“A time of crisis is not the time to paint the spread of misinformation as political. Concern about the spread of misinformation, though, is valid. This is more so during a time of crisis, such as the current Covid-19 pandemic, as it can seriously undermine efforts to contain the threat.
“[…] It is hard to tell whether those spreading misinformation lack trust in public agencies to provide accurate information and have, therefore, given weight to unverified sources with fragments of truth, or due to a history of tribalism, they reject reasonable steps and solutions proposed by ‘the other’.”
The following Letter to the Editor about the cause of misinformation was submitted to Wired868 by Alana Abdool:
Minister Stuart Young, in a call to the public to stop its spread, suggested that misinformation about the Covid-19 pandemic was politically motivated to create a sense of panic. His statement was misplaced and will foster resentment in those unsuspecting actors who unwittingly spread misinformation.
According to the Council of Europe’s Information Disorder Report of November 2017, there are three types of information disorder: misinformation, disinformation and malinformation.
In February of this year, the Philippine National Police charged an optometrist for posting on Facebook the claim that a patient died of Covid-19at a local medical centre. The claim sparked panic and was subsequently debunked. Fabricated information like this, which is deliberately created to cause harm, is called disinformation.
Misinformation, on the other hand, is false but not created with the intent to cause harm. The third type, malinformation, is information that is based on reality and used to inflict harm.
Disinformation and malinformation turn into misinformation the moment it is passed on by an unsuspecting actor.
A time of crisis is not the time to paint the spread of misinformation as political. Concern about the spread of misinformation, though, is valid. This is more so during a time of crisis, such as the current Covid-19 pandemic, as it can seriously undermine efforts to contain the threat.
A key reason fighting misinformation is so hard is the cultural shift towards rejecting empirically verifiable reality, or denialism. This phenomenon has taken root because of the freedom that the internet and social media sites afford it.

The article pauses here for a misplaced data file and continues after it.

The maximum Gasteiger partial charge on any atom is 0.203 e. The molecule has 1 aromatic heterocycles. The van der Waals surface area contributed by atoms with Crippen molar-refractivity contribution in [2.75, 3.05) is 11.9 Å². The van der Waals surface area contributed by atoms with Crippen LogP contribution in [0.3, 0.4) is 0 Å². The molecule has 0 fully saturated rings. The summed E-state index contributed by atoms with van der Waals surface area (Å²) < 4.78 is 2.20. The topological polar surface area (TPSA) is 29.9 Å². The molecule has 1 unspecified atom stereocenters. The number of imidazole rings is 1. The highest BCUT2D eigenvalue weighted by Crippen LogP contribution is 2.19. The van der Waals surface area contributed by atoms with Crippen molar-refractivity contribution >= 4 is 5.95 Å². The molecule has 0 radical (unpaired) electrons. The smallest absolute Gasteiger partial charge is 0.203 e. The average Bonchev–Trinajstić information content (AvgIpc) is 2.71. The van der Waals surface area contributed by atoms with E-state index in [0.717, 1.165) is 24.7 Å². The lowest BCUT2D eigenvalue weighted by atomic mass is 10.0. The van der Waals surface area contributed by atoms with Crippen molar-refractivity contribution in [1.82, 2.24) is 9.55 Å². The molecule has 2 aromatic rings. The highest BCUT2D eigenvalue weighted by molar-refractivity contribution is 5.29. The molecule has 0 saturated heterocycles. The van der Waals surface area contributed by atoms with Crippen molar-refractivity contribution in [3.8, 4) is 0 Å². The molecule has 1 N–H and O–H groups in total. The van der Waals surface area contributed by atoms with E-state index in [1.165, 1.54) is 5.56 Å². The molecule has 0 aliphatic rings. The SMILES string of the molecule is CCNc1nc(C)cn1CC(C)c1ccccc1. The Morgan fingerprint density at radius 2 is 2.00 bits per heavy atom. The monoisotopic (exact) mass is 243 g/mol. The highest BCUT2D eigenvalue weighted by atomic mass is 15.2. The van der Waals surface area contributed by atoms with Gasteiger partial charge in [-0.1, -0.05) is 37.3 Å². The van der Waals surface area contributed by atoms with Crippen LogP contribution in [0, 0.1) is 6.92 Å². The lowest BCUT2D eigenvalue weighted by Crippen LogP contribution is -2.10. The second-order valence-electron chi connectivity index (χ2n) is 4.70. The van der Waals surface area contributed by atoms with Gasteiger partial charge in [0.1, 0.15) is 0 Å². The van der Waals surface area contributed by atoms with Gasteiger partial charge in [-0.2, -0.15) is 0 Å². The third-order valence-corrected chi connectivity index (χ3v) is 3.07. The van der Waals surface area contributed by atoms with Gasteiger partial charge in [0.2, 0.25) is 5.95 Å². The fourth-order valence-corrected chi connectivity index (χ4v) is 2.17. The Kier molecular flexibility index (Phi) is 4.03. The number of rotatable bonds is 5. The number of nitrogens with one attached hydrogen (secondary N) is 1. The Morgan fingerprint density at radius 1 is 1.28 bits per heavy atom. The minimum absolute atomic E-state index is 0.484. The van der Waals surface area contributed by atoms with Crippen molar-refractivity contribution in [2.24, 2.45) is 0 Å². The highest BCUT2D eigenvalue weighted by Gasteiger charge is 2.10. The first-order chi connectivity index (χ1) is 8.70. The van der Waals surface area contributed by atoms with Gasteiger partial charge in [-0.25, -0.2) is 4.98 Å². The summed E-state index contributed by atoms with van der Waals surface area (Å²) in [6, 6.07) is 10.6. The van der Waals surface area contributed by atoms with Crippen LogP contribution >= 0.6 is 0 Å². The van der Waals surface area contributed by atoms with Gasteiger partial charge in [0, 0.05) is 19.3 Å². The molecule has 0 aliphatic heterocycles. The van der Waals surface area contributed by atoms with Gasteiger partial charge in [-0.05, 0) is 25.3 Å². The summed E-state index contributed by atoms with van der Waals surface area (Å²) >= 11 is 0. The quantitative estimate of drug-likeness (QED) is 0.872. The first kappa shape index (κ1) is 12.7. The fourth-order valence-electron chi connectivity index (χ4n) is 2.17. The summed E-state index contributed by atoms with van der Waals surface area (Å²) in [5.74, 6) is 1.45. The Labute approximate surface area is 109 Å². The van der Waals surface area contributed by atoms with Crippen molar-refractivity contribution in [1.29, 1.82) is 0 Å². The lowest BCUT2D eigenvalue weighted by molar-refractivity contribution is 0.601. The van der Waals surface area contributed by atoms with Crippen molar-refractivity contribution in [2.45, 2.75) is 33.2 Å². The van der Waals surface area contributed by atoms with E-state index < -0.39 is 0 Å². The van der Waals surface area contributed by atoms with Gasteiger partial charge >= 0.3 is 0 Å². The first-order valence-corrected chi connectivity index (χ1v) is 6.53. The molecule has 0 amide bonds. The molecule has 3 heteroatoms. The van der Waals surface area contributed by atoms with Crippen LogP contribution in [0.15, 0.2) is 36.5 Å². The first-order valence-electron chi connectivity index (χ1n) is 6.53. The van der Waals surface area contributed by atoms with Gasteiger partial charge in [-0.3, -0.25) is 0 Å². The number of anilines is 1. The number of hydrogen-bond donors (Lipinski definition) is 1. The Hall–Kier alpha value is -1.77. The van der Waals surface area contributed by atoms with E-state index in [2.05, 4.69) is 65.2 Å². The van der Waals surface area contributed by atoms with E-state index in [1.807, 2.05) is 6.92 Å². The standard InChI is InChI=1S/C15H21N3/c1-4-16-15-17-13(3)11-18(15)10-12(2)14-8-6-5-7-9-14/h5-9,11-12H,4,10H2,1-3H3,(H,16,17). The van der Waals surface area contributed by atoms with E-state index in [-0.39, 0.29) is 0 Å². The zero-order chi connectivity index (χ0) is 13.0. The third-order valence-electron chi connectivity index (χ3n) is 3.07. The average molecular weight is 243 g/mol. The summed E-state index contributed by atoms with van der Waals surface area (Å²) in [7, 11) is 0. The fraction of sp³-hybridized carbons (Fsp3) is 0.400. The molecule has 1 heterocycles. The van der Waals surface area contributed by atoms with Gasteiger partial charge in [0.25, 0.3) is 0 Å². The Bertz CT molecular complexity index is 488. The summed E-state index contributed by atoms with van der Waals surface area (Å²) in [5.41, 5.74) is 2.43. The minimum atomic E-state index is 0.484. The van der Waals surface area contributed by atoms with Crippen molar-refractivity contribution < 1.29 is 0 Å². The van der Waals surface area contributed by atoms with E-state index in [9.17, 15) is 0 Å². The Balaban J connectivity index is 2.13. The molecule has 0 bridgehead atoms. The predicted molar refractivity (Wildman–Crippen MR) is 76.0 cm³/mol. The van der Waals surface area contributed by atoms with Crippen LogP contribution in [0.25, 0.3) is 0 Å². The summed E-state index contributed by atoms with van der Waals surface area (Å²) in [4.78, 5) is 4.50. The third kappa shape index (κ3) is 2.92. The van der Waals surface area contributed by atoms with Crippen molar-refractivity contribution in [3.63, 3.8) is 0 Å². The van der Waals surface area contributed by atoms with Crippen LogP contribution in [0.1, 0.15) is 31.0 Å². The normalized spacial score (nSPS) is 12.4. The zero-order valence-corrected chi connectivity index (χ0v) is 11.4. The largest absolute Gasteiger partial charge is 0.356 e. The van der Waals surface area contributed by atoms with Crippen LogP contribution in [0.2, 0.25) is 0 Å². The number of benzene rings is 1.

In The Guardian article Denialism: What drives people to reject the truth, Keith Kahn-Harris commented on the impact of denialism on the public mindset writing: “The sheer profusion of voices, the plurality of opinions, the cacophony of the controversy, are enough to make anyone doubt what they should believe.”
There are also agents who understand that the spread of disinformation and malinformation is lucrative. And even if it did not pay well, some could be in it for the sadistic or narcissistic gratification that comes from observing other people’s fear and pain.
At all times the fight against misinformation should be systematic, well planned and cognisant of the time it will take to make cultural shifts. But during a pandemic, the government must be even more aware that misinformation will be especially prevalent due to a greater sense of urgency, heightened feelings of vulnerability and a fear of losing loved ones.
It is also in times of crisis that the real-time power of social media is apparent. Instead of taking a confrontational approach to addressing the spread of misinformation, the government should invest their energy facing the sordid truths that have led to an environment of misinformation.
The World Health Organization (WHO) has demonstrated how to use social media positively. The Whatsapp number of the WHO uses a bot that facilitates end-user selected choices for customised real-time information on Covid-19. And they are likewise able to send proactive updates to recipients directly when more current data relegate older data to misinformation.
In the same article from The Guardian, Kahn-Harris contemplates the unknowns of denialism:
“It is hard to tell whether global warming denialists are secretly longing for the chaos and pain that global warming will bring, are simply indifferent to it, or would desperately like it not to be the case … It is hard to tell whether Holocaust deniers are preparing the ground for another genocide, or want to keep a pristine image of the goodness of the Nazis and the evil of the Jews.
It is hard to tell whether an Aids denialist who works to prevent Africans from having access to antiretrovirals is getting a kick out of their power over life and death, or is on a mission to save them from the evils of the west.”
Following Kahn-Harris’ logic, the unknowns of denialism would provoke similar musings on the reasons for the spread of misinformation about Covid-19 in T&T.
It is hard to tell whether those spreading misinformation lack trust in public agencies to provide accurate information and have, therefore, given weight to unverified sources with fragments of truth, or due to a history of tribalism, they reject reasonable steps and solutions proposed by ‘the other’.
Governments would be better off, however, becoming acquainted with the power of solutions, like those used by the WHO, and taking stock that people are gradually gaining an understanding of the dynamics of information, its misuses and limits. And before they can win the battle for public trust, the transparency and accountability of public offices, their veritable machinery of trustworthiness, must be visible and running seamlessly behind any solutions.